Note small bed… V trellis made with U post and galv wire… simple, cheap, works great.

With the fruiting canes tied to the wires on either side of that V… and divided up nicely… the new primocanes that are already coming up… they will have plenty of room to come up in the middle.

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Guys, I didn’t even know raspberry thinning was a “thing”. I’m glad I asked this question, or else I would have had a bush in the bed.

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The raspberries grown at NWREC experimental station near here are grown in very dense rows; the rows are nearly opaque they are so dense.

Here is what my bed looks like.


Wait. I’m confused. I cut everything down to the soil line during dormancy. I thought that’s what we were supposed to do. And now I have a bunch of growth coming from from below the soil.


My goal was to get fruit from only primocanes. So do I still need to prune?

I guess I should have mentioned from the start that I’m talking about everbearing raspberry for a fall crop.

I liked the simplicity of pruning everything down to the soil line. Bonus question: am I limiting myself by not trying to get a summer crop out of my raspberries? Or is it worth the wait for that fall harvest?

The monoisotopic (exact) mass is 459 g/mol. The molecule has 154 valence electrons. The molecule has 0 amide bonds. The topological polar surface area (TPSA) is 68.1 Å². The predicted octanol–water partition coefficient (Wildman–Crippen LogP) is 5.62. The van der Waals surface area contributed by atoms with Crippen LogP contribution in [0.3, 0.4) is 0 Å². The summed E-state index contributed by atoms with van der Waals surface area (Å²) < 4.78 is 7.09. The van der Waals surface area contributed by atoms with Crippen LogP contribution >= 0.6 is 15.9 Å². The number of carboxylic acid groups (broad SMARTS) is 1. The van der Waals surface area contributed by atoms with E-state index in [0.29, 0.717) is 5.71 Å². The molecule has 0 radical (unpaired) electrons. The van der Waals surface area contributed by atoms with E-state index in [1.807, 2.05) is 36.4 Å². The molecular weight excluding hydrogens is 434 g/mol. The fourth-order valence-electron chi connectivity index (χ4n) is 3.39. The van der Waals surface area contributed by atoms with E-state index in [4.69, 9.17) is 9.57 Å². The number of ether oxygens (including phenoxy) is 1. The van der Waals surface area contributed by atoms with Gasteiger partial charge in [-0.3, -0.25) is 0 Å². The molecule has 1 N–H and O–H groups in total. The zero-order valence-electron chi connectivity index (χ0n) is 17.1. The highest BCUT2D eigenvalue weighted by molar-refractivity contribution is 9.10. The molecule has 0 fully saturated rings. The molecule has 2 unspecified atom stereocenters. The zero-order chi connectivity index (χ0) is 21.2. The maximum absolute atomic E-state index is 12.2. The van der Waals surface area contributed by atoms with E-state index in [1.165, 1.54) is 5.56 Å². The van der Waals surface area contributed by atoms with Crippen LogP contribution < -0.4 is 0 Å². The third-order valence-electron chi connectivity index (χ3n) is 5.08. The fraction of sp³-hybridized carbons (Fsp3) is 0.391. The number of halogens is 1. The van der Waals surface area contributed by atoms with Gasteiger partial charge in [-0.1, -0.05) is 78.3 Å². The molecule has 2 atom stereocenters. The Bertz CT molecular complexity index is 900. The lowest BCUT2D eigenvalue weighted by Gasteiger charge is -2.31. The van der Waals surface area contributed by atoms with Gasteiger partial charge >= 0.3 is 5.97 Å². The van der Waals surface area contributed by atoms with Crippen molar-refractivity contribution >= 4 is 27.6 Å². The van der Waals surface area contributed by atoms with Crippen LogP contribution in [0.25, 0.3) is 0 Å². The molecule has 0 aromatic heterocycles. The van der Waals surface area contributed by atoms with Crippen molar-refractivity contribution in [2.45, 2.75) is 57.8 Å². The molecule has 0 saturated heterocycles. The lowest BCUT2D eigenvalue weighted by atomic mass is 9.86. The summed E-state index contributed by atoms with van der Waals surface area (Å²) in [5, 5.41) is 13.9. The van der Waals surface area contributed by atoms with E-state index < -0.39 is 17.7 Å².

@chingchungly … most of my raspberries are everbearing varieties.

They send up primocanes in the spring/summer that fruit on the cane tips (top 1/3 or so) in the fall…Sept to Nov… Those canes overwinter and produce a really nice crop late May to end of June on the floricanes.

So I am double cropping everbearing type raspberries there. Works great here in TN.

My fall crop is slow and steady for 3 months+.

My spring/summer crop I’s very abundant… they start ripening around May 25… and finish end of June and make a big crop of berries…

I get raspberries for over 4 months total by double cropping everbearing raspberries.

I have Herritage Fall Gold and Ohio Treasure Black. I also have a mystery black raspberry that was a shipment mixup… that only bears early summer.

I bought 6 raspberry plants 3 years ago… and thru propigation now have something like 40.